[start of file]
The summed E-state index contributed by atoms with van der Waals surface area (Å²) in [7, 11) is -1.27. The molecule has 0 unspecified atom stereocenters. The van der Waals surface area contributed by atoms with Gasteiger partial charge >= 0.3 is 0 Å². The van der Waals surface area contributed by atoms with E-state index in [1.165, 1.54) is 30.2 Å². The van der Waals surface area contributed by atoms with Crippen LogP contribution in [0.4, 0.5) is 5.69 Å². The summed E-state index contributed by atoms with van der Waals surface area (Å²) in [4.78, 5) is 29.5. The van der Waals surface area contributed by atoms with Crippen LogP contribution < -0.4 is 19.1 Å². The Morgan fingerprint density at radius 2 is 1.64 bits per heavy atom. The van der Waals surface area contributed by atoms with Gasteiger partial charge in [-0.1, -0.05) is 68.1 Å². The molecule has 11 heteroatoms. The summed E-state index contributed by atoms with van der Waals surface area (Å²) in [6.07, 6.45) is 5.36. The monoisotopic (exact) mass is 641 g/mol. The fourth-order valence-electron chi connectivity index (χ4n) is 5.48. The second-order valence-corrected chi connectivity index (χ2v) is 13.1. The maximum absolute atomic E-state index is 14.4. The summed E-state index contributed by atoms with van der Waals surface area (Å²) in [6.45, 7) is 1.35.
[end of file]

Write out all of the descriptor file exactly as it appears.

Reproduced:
The summed E-state index contributed by atoms with van der Waals surface area (Å²) in [7, 11) is -1.27. The molecule has 0 unspecified atom stereocenters. The van der Waals surface area contributed by atoms with Gasteiger partial charge >= 0.3 is 0 Å². The van der Waals surface area contributed by atoms with E-state index in [1.165, 1.54) is 30.2 Å². The van der Waals surface area contributed by atoms with Crippen LogP contribution in [0.4, 0.5) is 5.69 Å². The summed E-state index contributed by atoms with van der Waals surface area (Å²) in [4.78, 5) is 29.5. The van der Waals surface area contributed by atoms with Crippen LogP contribution < -0.4 is 19.1 Å². The Morgan fingerprint density at radius 2 is 1.64 bits per heavy atom. The van der Waals surface area contributed by atoms with Gasteiger partial charge in [-0.1, -0.05) is 68.1 Å². The molecule has 11 heteroatoms. The summed E-state index contributed by atoms with van der Waals surface area (Å²) in [6.07, 6.45) is 5.36. The monoisotopic (exact) mass is 641 g/mol. The fourth-order valence-electron chi connectivity index (χ4n) is 5.48. The second-order valence-corrected chi connectivity index (χ2v) is 13.1. The maximum absolute atomic E-state index is 14.4. The summed E-state index contributed by atoms with van der Waals surface area (Å²) in [6.45, 7) is 1.35.